One of the largest and most magnificent gardens in the world, the Gardens of Versailles are truly a work of art. Built on the order of Louis XIV in 1661and designed by the famous landscape designer André Le Nôtre, the gardens were considered just as important as the palace and took over 40 years to complete. A monumental task, marshes and glasslands were cleared and large amounts of soil had to be shifted in order to lay out the flowerbeds, the fountains, the Orangerie and the canals. Trees were brought in from all corners of France and thousands of men worked together to bring the gardens to life. 

Marked by walks, fountains, sculptures, parterres and groves, the gardens stand as a testimony of 17th century French detailing and design and offer a spectacular sight. 

Parterres And Paths

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Three large parterres line the garden side of the Palace- The North Parterre, South Parterre and Water Parterre and consist of plant beds that are laid out in symmetrical patterns. 

The Water Parterre features two large rectangular pools and is a beautiful illustration of light as an element of decoration, as it reflects the sun’s rays and lights up the outside wall of the Hall of Mirrors. 

The North and South Parterres surround the base of the palace and can be viewed from the Water Parterre. The start of the North Parterre is marked by two bronze statues cast in 1688 - The Grinder and Modest Venus. A large circular pool featuring the Pyramid Fountain divides the area. Designed by Charles Le Brun, the fountain took three years to build and is composed of three tiers of lead basins held up by, dolphins, crayfish and Tritons. 

The South Parterre, also known as the flower garden, can be accessed by a few steps with two bronze sphinxes on either side. From the balustrade, you can admire a stunning view of the Orangery.  

The Orangery 

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Built by Louis Le Vau, the Orangery has a total of 1055 trees planted in decorative boxes and is one of the most exotic parts of the entire Versailles Garden. It  features King Louis XIV's favorite orange trees as well as lemon, oleander, pomegranate, olive and palm trees. The Orangery can be viewed from the queens apartment and from most of the South Wing apartments. The centre of the Orangery is marked by a circular pond from which six intricately patterned lawns extend out of. It also features a central gallery that is  more than 150 metres long with a 13-metre-high vaulted ceiling and leads out into a beautiful ornamental garden. 

The Walks

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Some of the best features of the Château de Versailles royal grounds are the walks. Designed around two axes, north-south and east-west, there are several distinct paths that can be followed.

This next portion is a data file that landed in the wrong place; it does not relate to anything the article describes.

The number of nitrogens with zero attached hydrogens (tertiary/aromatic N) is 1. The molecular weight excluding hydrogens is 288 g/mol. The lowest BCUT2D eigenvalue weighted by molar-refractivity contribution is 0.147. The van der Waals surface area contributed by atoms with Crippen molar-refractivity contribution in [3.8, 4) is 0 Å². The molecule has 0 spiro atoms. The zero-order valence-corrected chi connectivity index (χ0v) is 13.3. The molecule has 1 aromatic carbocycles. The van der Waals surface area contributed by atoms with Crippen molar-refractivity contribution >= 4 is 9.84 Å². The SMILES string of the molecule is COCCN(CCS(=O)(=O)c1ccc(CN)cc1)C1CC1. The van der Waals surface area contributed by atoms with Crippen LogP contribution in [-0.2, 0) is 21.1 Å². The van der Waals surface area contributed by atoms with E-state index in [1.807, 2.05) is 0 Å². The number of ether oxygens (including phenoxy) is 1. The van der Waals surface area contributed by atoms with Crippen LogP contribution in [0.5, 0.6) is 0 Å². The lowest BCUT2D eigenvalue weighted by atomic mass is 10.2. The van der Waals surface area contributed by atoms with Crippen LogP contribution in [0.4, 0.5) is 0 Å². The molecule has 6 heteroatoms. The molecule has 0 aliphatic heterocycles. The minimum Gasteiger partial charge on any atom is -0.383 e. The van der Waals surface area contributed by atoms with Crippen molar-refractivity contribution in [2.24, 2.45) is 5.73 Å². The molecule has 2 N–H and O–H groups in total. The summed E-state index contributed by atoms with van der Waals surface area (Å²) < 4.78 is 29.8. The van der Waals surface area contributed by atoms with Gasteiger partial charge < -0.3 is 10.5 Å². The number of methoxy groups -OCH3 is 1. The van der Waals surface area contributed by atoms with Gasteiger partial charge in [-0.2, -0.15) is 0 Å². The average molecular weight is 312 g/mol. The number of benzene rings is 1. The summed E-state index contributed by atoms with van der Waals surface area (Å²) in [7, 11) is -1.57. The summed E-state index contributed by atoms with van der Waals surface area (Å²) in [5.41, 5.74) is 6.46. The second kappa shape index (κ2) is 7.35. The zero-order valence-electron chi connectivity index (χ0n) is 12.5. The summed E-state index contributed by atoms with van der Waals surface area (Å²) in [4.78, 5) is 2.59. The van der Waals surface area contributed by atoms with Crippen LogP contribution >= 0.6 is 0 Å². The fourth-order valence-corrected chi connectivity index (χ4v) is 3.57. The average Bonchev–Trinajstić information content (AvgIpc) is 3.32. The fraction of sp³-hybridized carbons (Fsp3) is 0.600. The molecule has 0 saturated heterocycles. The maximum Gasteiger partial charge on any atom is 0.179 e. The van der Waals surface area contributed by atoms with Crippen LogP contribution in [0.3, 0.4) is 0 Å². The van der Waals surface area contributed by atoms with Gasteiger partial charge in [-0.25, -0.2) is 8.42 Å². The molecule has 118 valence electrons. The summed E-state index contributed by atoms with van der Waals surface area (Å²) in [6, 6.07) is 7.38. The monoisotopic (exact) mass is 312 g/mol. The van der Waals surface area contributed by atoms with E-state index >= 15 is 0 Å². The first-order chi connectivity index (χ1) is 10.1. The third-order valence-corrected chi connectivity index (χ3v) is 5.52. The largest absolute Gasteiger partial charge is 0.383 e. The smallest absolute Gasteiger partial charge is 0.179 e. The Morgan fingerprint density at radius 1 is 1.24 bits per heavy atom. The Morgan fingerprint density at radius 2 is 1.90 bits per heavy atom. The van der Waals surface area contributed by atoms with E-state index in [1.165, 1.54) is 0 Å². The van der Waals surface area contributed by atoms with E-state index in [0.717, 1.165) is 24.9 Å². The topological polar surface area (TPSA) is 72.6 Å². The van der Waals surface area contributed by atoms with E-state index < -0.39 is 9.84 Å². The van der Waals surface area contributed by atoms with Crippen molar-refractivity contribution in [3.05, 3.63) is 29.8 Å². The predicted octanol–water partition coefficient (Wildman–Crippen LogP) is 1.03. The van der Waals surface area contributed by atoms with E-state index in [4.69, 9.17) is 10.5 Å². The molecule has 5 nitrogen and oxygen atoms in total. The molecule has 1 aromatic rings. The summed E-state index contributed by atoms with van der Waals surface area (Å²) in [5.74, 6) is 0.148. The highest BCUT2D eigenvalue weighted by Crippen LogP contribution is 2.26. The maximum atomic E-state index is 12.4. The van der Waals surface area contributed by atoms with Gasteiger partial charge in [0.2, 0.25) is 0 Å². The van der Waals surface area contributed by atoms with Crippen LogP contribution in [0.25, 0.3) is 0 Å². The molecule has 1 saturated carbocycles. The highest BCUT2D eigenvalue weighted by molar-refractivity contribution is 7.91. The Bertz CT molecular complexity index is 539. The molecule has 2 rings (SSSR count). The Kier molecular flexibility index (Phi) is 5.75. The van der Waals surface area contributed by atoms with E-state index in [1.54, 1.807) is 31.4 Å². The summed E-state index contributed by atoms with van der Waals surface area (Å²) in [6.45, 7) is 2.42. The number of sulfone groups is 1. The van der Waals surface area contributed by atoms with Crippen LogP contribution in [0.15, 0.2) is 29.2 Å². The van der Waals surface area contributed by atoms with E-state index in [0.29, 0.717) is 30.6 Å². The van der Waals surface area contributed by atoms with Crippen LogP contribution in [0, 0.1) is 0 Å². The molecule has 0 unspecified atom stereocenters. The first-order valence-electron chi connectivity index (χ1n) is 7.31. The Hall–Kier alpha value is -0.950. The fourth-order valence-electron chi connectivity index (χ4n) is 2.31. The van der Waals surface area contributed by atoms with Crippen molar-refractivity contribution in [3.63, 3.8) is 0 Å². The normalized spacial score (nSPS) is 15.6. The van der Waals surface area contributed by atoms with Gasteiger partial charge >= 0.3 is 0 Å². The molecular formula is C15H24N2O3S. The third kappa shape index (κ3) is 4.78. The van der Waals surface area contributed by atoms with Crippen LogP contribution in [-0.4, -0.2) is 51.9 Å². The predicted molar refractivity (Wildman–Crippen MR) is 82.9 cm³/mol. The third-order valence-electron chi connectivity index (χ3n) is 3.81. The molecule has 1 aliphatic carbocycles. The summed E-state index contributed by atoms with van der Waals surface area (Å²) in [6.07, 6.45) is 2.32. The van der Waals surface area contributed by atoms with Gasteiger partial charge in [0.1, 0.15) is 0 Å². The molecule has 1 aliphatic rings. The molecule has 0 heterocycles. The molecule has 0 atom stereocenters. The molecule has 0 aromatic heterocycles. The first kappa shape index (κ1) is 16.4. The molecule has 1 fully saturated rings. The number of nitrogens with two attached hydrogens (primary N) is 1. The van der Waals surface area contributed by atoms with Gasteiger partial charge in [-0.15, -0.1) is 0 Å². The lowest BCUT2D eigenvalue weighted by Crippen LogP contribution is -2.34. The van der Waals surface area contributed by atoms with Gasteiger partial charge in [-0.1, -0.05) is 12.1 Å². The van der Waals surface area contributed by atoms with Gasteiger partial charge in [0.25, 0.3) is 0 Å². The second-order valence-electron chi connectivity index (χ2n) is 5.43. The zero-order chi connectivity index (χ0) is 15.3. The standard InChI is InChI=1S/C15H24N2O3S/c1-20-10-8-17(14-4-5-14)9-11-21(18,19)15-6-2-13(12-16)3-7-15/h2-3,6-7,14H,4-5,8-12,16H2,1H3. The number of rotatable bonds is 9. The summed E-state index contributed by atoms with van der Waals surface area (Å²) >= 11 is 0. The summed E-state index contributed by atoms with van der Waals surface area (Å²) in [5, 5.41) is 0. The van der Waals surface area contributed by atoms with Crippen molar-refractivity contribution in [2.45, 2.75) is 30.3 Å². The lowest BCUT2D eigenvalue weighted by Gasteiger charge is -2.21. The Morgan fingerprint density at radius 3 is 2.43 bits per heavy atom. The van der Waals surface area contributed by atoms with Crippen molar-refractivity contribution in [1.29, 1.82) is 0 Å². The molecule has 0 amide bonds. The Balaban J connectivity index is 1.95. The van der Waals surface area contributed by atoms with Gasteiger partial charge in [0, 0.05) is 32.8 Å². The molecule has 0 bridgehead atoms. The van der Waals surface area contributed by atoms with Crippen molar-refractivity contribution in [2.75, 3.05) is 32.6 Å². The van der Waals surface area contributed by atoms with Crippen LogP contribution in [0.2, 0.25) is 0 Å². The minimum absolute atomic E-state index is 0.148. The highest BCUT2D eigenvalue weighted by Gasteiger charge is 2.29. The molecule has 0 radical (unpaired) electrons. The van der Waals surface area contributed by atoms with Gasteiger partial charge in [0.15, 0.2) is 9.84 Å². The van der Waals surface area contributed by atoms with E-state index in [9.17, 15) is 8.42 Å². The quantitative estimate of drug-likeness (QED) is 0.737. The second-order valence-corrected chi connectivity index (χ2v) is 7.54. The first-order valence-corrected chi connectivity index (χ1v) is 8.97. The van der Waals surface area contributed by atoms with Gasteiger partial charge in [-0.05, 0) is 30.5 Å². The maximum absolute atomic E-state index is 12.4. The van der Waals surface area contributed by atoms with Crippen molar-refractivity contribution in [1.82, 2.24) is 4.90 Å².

The Water Walk, also known as the infant walk, was designed by Le Nôtre in 1664 and is lined with 14 beautiful fountains depicting children holding small basins of water, tritons and satyrs. Beginning at the Neptune Fountain, the path goes past the Water Parterre and ends at the Orangery and the Lake of the Swiss Guards. 

The Royal Way is a broad steep alley that starts at Leto’s amphitheatre and ends at the Iconic Apollo’s Fountain. The path is lined with horse chestnut trees, yew trees, hornbeam as well as  sculptures by Puget, a famous Baroque sculptor. The beauty of these immense gardens is best experienced on foot.

The Sculptures

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With 386 bronze, marble and lead Sculptures in the Château de Versailles, it is the biggest open-air sculpture museum in the world. Depicting various themes of love, celebration, power and glory, the sculptures were all commissioned by Louis XIV and used as metaphors for the King’s power, magnanimity and strength. A major theme of the artwork is Apollo, the sun god, as seen in Latona’s Fountain that depicts Apollo’s childhood, to The Dragon Fountain showcasing his glory that featuring a Python pierced with Apollo’s arrows. 

As  Louis XIV got older, the theme of the sculptures shifted to depict childhood. Insisting that ‘childhood must be everywhere’, the gardens started to see statues of children playing with newts and riding dolphins. 

With a collection of statues and sculptures by some of the greatest artists of the 17th century, this heritage is admired by millions of visitors each year and great efforts are taken to preserve the works in the gardens. 

The Groves

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Little parks within the woods, the Groves of Versailles are adorned with fountains, vases and statues. Set within the greater gardens, there are fifteen small groves that once served as open-air salons. Among these, there is the Queens Grove that highlights the Virginia tulip trees, the Ballroom Grove that was designed as an amphitheater of greenery, the Chestnut grove that is adorned with two rows of chestnut trees and Apollo's Baths Grove, an English-style garden with a lake in the center and a large artificial rock enhanced with cascades and a grotto. 

The other Groves to explore are the Girandole Grove, Colonnade Grove, Grove of the Domes, Enceladus Grove, Obelisk Grove, Star Grove, Water Theatre Grove, Grove of the Three Fountains and Triumphal Arch Grove. Many of these have been restored with new sculpted decor and rare trees. From multiple level cascades, marble ramps, boxwood hedges, shells and lead vases, the elements of the groves have continued to amaze visitors of the Versailles Gardens.